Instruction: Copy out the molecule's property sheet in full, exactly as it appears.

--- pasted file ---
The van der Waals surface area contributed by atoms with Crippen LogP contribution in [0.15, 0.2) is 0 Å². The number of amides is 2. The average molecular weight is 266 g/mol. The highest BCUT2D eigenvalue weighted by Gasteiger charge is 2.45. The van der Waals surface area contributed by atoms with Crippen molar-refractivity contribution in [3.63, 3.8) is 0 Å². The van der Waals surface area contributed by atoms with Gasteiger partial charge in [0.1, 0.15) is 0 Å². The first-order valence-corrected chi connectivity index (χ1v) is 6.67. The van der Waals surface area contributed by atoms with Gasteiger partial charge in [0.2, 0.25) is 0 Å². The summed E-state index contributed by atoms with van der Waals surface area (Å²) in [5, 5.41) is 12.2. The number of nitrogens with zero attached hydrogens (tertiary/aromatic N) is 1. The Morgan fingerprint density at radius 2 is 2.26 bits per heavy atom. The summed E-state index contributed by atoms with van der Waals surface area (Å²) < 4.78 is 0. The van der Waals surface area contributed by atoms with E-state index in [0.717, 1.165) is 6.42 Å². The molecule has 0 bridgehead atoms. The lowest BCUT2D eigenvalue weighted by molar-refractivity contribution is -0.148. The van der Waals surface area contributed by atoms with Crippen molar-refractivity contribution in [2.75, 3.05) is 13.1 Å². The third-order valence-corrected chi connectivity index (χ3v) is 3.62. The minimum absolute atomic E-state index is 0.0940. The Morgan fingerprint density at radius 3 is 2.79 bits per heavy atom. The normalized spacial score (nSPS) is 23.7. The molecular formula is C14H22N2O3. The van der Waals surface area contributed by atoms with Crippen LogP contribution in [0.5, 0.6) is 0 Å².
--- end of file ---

The van der Waals surface area contributed by atoms with Crippen LogP contribution in [0.15, 0.2) is 0 Å². The number of amides is 2. The average molecular weight is 266 g/mol. The highest BCUT2D eigenvalue weighted by Gasteiger charge is 2.45. The van der Waals surface area contributed by atoms with Crippen molar-refractivity contribution in [3.63, 3.8) is 0 Å². The van der Waals surface area contributed by atoms with Gasteiger partial charge in [0.1, 0.15) is 0 Å². The first-order valence-corrected chi connectivity index (χ1v) is 6.67. The van der Waals surface area contributed by atoms with Gasteiger partial charge in [0.2, 0.25) is 0 Å². The summed E-state index contributed by atoms with van der Waals surface area (Å²) in [5, 5.41) is 12.2. The number of nitrogens with zero attached hydrogens (tertiary/aromatic N) is 1. The Morgan fingerprint density at radius 2 is 2.26 bits per heavy atom. The summed E-state index contributed by atoms with van der Waals surface area (Å²) < 4.78 is 0. The van der Waals surface area contributed by atoms with E-state index in [0.717, 1.165) is 6.42 Å². The molecule has 0 bridgehead atoms. The lowest BCUT2D eigenvalue weighted by molar-refractivity contribution is -0.148. The van der Waals surface area contributed by atoms with Crippen molar-refractivity contribution in [2.75, 3.05) is 13.1 Å². The third-order valence-corrected chi connectivity index (χ3v) is 3.62. The minimum absolute atomic E-state index is 0.0940. The Morgan fingerprint density at radius 3 is 2.79 bits per heavy atom. The normalized spacial score (nSPS) is 23.7. The molecular formula is C14H22N2O3. The van der Waals surface area contributed by atoms with Crippen LogP contribution in [0.5, 0.6) is 0 Å².